The rediscovery of the life and writings of Lilias Trotter is, in my view, one of the most exciting things to happen in the church in years. For those who have never heard of her, Lilias Trotter was a British artist in the late 19th and early 20th centuries who gave up the possibility of fame and fortune to serve God as a missionary to the Muslims for nearly 40 years. The significance of her sacrifice is intensified by the magnitude of her potential: prominent Victorian painter and critic John Ruskin, who met her and greatly admired her work–indeed, she singlehandedly reformed his view on women and the visual arts–believed that if she were to be his pupil she could become the greatest artist of her time. Turning her back on the prospect of enormous fame, however, she instead lived a life of glorious, all-out devotion to the kingdom of Christ. In the process, she left behind a splendid collection of devotional writings and divinely-directed artwork. In her writings one finds a message of unparalleled urgency for the church today.
That message is of absolute devotion to Christ–what Lilias believed was the great calling of all people. For Lilias, this devotion meant, simply, giving as much of one’s affection, energy, and time to Christ and his kingdom as one could. As she puts it in her essay “Focused”: “Gathered up, focused lives, intent on one aim–Christ–these are the lives on which God can concentrate blessedness. It is “all for all” by a law as unvarying as any law that governs the material universe.” This includes giving up even the innocent or good things in life: “Never has it been so easy to live in half a dozen good harmless worlds at once–art, music, social science, games, motoring, the following of some profession, and so on. And between them we run the risk of drifting about, the “good” hiding the “best’ even more effectually than it could be hidden by downright frivolity with its smothered heart-ache at its own emptiness.”
These are powerful words, but they are words that the evangelical church continues to push to the side. As I seek to explain and develop in my book Consumed by God, this call to absolute devotion is, just as Lilias understood it, part and parcel of the gospel itself; to miss it is to miss the fundamental call of Christ to repentance, discipleship, and the narrow road, the only pathway to eternal life. It also forms the heart of the New Testament’s message to believers–the call to live “for one thing,” as the Apostle Paul puts it in Philippians.
There are some today who profess agreement with this principle, but when it comes to exactly what it means there is a strange ambivalence. Others seem to have equated devotion to Christ with involvement in missions or evangelism, but even though many who have longed for single-minded devotion have given their lives to such a cause, just as Lilias did, it is a mistake, I believe, to draw such a conclusion. Only those who are specially called and equipped by the Spirit of God are to be on the “front lines” in the work of missions. Indeed, missions today, I can say from first-hand experience, suffers greatly from an overabundance of ill-equipped workers. One man or woman divinely placed and prepared is truly worth a thousand.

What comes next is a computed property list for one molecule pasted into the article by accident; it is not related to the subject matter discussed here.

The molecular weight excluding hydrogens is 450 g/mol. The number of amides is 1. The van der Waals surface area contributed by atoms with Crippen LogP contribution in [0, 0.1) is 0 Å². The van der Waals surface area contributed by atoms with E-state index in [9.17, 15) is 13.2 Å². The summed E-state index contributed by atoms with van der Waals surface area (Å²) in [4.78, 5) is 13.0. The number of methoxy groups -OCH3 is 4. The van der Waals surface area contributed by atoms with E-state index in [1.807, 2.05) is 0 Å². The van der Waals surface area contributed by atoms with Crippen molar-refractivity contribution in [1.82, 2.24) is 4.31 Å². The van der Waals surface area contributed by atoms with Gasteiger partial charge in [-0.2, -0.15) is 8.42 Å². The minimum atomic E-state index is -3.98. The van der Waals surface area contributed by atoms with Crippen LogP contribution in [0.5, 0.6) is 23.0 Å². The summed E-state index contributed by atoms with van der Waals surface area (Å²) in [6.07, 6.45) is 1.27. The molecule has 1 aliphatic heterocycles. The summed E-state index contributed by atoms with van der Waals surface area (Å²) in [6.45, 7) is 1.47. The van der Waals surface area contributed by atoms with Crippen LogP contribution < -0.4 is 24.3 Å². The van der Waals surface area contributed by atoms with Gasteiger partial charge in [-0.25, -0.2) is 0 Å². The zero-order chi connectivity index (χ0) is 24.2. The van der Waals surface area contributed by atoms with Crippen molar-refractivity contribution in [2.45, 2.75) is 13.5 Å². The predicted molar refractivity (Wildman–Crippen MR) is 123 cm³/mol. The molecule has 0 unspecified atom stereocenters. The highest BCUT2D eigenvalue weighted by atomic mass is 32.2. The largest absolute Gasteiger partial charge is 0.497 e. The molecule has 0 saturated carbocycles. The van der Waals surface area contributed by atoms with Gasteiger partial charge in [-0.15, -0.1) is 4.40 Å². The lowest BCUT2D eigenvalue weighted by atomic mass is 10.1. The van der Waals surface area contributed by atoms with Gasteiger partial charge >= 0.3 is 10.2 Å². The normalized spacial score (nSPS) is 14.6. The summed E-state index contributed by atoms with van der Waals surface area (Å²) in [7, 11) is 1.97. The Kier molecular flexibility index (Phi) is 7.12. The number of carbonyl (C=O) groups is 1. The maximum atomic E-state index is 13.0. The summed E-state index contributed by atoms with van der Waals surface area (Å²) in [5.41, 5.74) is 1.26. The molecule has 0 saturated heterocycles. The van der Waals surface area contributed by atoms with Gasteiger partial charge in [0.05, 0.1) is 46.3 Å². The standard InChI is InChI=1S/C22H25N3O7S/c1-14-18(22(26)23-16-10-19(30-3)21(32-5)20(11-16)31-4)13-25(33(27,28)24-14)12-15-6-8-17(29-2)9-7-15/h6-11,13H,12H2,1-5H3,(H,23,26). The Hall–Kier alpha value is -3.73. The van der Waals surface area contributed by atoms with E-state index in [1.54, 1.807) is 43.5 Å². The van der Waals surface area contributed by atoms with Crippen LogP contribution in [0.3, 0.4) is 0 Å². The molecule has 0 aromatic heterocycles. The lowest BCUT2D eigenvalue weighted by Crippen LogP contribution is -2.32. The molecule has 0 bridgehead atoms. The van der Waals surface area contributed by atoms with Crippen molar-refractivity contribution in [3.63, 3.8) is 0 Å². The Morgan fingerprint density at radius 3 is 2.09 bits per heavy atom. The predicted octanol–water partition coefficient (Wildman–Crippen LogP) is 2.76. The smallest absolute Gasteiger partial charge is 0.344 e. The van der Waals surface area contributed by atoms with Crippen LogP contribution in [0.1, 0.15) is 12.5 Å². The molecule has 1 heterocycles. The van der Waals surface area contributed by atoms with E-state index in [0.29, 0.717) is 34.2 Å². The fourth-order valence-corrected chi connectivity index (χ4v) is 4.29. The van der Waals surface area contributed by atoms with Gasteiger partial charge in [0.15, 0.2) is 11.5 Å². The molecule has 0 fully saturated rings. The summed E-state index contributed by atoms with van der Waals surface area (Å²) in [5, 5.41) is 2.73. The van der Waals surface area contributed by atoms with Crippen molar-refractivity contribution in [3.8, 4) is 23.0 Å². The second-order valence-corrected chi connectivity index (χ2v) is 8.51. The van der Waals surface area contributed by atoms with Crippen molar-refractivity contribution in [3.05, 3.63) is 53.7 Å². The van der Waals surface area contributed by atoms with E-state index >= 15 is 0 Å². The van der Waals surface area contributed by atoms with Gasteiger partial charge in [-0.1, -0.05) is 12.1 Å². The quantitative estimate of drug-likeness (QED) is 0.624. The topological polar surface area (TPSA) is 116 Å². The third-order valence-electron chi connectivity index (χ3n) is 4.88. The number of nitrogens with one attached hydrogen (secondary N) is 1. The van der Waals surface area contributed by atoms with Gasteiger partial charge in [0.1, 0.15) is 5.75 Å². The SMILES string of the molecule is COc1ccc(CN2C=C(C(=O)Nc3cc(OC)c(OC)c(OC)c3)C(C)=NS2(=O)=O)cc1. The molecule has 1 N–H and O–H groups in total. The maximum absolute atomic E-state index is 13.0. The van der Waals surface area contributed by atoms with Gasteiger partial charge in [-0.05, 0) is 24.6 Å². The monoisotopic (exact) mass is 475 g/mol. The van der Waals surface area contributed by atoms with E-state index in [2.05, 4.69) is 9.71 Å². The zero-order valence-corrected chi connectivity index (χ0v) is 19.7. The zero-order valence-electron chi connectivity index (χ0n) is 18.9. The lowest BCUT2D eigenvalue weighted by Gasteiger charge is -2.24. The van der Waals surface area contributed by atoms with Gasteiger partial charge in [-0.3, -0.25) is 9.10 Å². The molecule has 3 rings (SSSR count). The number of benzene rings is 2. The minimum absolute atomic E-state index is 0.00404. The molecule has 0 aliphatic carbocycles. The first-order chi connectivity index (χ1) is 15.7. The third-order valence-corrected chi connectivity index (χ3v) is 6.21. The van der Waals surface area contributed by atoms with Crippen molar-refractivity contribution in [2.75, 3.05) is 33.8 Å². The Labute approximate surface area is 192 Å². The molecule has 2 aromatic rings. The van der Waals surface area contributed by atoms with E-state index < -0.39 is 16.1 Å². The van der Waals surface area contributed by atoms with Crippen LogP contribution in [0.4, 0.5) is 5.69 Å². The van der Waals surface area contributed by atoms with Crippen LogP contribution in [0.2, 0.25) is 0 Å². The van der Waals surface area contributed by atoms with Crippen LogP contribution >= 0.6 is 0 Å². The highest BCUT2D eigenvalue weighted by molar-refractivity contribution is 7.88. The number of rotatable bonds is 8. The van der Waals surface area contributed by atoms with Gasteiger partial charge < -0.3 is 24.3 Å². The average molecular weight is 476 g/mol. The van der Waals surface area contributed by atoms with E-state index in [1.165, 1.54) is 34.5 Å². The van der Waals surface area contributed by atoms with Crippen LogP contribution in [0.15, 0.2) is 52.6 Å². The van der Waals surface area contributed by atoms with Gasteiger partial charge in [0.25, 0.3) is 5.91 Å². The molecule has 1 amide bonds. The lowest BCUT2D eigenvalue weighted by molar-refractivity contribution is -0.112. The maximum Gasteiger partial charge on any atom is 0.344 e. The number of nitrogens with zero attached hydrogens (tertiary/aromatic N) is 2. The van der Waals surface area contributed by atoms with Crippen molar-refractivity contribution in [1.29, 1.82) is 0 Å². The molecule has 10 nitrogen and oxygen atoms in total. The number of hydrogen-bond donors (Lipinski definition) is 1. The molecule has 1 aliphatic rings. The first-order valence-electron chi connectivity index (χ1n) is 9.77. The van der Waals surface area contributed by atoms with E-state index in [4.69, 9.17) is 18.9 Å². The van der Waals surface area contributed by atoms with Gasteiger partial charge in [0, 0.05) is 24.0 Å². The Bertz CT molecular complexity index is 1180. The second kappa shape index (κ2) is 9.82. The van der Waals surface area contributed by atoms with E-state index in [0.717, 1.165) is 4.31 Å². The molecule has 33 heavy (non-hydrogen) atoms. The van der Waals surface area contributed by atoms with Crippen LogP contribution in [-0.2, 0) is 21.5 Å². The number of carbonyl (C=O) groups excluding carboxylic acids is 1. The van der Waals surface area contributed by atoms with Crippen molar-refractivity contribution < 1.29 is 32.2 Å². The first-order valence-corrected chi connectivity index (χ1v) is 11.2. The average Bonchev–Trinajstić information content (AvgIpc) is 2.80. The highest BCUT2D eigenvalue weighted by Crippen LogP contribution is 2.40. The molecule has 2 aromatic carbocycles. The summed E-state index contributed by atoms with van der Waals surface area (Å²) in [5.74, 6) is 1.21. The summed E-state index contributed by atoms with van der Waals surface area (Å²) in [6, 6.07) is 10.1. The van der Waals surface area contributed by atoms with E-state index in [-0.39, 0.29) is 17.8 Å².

No, this devotion must consist of something else, something more universal. It may not include personal involvement on the front lines of missions, but it will include involvement with Christ and his kingdom nonetheless; and it all begins with the heart. Loving God certainly means finding in him all of our affection and delight, but this must lead to “dying to self,” as Christ commanded us–or else it is empty or meaningless. All personal ambition–all desire for power, recognition, self-fulfillment, etc.–must be surrendered entirely; this is the fundamental message of Christ’s call to discipleship. Loving Christ, in its fullness, means making his desires and interests our own–living out his very life. This is what it means to follow him. As Lilias puts it: “Narrow as Christ’s life was narrow, this is our aim; narrow as regards self-seeking, broad as the love of God to all around.”
The result of such a narrowing will be the greatest and most significant of all realities on earth–the outpouring of the Spirit of God in the soul. As Lilias puts in once again: “And in the narrowing and focusing, the channel will be prepared for God’s power–like the stream hemmed between the rock-beds, that wells up in a spring–like the burning glass that gathers the rays into an intensity that will kindle fire. It is worth while to let God see what He can do with these lives of ours, when “to live is Christ.”
The crucial message for the church today is essentially two-fold. There is first a call or command: absolute devotion to Christ. There is then a promise–or, better yet, a “law,” or principle, as Lilias thought of it: The greater amount of sacrifice for Christ a person makes, the greater will be the outpouring of the Spirit in their lives. Both of these truths, so long esteemed and proclaimed in the church, have been gradually lost, and are largely absent in the church in our times. Yet if we could only reclaim them, the church may once again recover the power and influence in the world it has known in days gone by, to the glory of God.
Lilias Trotter left behind an enormous legacy–but mostly by Heaven’s standard of measure. She never gave up her artwork–every painting she produced proclaimed the beauty and glory of God–but she cared nothing for recognition from the world, or even for the maximizing of her earthly abilities. On the contrary, her one desire was to maximize her potential to glorify Christ and be useful in his kingdom. To accomplish this, she gave up everything, embracing total obscurity during her entire earthly life. Nevertheless, her life, writings, and work still speak, and the message they contain may very well be the most urgent of our times. May God help the church once again to hear it and repent.